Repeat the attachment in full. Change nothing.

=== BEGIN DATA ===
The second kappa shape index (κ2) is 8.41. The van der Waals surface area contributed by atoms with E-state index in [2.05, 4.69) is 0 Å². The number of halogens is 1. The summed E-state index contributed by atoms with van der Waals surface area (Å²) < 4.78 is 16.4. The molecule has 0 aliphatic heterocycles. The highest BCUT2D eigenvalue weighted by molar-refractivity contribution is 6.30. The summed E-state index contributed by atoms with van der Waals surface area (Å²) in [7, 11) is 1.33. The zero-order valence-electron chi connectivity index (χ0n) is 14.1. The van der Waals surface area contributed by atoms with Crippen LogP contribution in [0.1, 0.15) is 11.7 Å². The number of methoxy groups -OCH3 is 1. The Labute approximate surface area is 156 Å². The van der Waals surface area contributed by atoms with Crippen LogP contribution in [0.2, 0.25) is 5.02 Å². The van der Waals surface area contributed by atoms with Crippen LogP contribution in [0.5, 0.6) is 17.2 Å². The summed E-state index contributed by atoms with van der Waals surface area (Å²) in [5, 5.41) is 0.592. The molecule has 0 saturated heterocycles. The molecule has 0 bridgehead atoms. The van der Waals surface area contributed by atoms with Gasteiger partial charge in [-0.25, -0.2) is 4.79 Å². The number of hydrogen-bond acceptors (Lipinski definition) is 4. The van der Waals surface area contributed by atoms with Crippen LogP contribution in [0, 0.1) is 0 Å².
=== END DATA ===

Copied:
The second kappa shape index (κ2) is 8.41. The van der Waals surface area contributed by atoms with E-state index in [2.05, 4.69) is 0 Å². The number of halogens is 1. The summed E-state index contributed by atoms with van der Waals surface area (Å²) < 4.78 is 16.4. The molecule has 0 aliphatic heterocycles. The highest BCUT2D eigenvalue weighted by molar-refractivity contribution is 6.30. The summed E-state index contributed by atoms with van der Waals surface area (Å²) in [7, 11) is 1.33. The zero-order valence-electron chi connectivity index (χ0n) is 14.1. The van der Waals surface area contributed by atoms with Crippen LogP contribution in [0.1, 0.15) is 11.7 Å². The number of methoxy groups -OCH3 is 1. The Labute approximate surface area is 156 Å². The van der Waals surface area contributed by atoms with Crippen LogP contribution in [0.2, 0.25) is 5.02 Å². The van der Waals surface area contributed by atoms with Crippen LogP contribution in [0.5, 0.6) is 17.2 Å². The summed E-state index contributed by atoms with van der Waals surface area (Å²) in [5, 5.41) is 0.592. The molecule has 0 saturated heterocycles. The molecule has 0 bridgehead atoms. The van der Waals surface area contributed by atoms with Gasteiger partial charge in [-0.25, -0.2) is 4.79 Å². The number of hydrogen-bond acceptors (Lipinski definition) is 4. The van der Waals surface area contributed by atoms with Crippen LogP contribution in [0, 0.1) is 0 Å².